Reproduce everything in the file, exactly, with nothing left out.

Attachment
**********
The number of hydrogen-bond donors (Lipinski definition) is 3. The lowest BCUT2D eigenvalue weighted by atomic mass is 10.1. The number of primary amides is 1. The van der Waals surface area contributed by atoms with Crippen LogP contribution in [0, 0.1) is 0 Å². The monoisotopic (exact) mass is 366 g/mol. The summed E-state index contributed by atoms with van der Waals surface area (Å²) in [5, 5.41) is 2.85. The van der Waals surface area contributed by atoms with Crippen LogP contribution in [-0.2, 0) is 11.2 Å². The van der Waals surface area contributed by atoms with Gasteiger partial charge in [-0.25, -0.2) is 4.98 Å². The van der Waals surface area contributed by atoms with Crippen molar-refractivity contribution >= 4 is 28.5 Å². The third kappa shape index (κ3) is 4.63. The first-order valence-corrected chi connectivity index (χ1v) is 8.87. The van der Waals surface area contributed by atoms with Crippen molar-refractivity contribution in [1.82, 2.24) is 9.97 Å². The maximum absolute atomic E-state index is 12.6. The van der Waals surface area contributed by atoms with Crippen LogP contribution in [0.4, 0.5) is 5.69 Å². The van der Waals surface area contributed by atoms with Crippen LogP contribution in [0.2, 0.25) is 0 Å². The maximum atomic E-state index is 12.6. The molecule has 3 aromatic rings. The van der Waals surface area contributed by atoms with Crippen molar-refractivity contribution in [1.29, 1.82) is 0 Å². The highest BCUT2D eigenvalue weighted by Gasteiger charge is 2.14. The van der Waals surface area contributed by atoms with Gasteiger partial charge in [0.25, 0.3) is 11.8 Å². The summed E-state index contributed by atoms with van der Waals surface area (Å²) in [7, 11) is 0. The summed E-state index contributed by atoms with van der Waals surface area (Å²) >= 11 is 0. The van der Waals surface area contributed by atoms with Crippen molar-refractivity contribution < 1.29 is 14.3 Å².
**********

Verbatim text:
The number of hydrogen-bond donors (Lipinski definition) is 3. The lowest BCUT2D eigenvalue weighted by atomic mass is 10.1. The number of primary amides is 1. The van der Waals surface area contributed by atoms with Crippen LogP contribution in [0, 0.1) is 0 Å². The monoisotopic (exact) mass is 366 g/mol. The summed E-state index contributed by atoms with van der Waals surface area (Å²) in [5, 5.41) is 2.85. The van der Waals surface area contributed by atoms with Crippen LogP contribution in [-0.2, 0) is 11.2 Å². The van der Waals surface area contributed by atoms with Gasteiger partial charge in [-0.25, -0.2) is 4.98 Å². The van der Waals surface area contributed by atoms with Crippen molar-refractivity contribution >= 4 is 28.5 Å². The third kappa shape index (κ3) is 4.63. The first-order valence-corrected chi connectivity index (χ1v) is 8.87. The van der Waals surface area contributed by atoms with Crippen molar-refractivity contribution in [1.82, 2.24) is 9.97 Å². The maximum absolute atomic E-state index is 12.6. The van der Waals surface area contributed by atoms with Crippen LogP contribution in [0.4, 0.5) is 5.69 Å². The van der Waals surface area contributed by atoms with Crippen LogP contribution in [0.2, 0.25) is 0 Å². The maximum atomic E-state index is 12.6. The molecule has 3 aromatic rings. The van der Waals surface area contributed by atoms with Crippen molar-refractivity contribution in [1.29, 1.82) is 0 Å². The highest BCUT2D eigenvalue weighted by Gasteiger charge is 2.14. The van der Waals surface area contributed by atoms with Gasteiger partial charge in [0.25, 0.3) is 11.8 Å². The summed E-state index contributed by atoms with van der Waals surface area (Å²) in [7, 11) is 0. The summed E-state index contributed by atoms with van der Waals surface area (Å²) >= 11 is 0. The van der Waals surface area contributed by atoms with Crippen molar-refractivity contribution < 1.29 is 14.3 Å².